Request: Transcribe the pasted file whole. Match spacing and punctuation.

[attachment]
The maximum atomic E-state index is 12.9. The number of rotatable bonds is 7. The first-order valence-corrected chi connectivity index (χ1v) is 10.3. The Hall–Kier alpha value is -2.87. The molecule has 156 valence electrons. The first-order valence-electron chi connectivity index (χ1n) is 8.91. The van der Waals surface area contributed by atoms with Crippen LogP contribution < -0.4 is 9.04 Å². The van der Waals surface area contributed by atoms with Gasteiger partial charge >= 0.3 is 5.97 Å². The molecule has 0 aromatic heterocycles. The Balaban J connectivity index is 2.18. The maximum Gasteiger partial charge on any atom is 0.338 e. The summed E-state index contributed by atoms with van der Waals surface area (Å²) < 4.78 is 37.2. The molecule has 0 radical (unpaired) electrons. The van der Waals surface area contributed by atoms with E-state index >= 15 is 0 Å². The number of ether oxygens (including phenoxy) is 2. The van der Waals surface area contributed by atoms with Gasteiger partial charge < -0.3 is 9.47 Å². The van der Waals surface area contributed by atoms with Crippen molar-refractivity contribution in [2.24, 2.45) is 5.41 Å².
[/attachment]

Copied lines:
The maximum atomic E-state index is 12.9. The number of rotatable bonds is 7. The first-order valence-corrected chi connectivity index (χ1v) is 10.3. The Hall–Kier alpha value is -2.87. The molecule has 156 valence electrons. The first-order valence-electron chi connectivity index (χ1n) is 8.91. The van der Waals surface area contributed by atoms with Crippen LogP contribution < -0.4 is 9.04 Å². The van der Waals surface area contributed by atoms with Gasteiger partial charge >= 0.3 is 5.97 Å². The molecule has 0 aromatic heterocycles. The Balaban J connectivity index is 2.18. The maximum Gasteiger partial charge on any atom is 0.338 e. The summed E-state index contributed by atoms with van der Waals surface area (Å²) < 4.78 is 37.2. The molecule has 0 radical (unpaired) electrons. The van der Waals surface area contributed by atoms with E-state index >= 15 is 0 Å². The number of ether oxygens (including phenoxy) is 2. The van der Waals surface area contributed by atoms with Gasteiger partial charge < -0.3 is 9.47 Å². The van der Waals surface area contributed by atoms with Crippen molar-refractivity contribution in [2.24, 2.45) is 5.41 Å².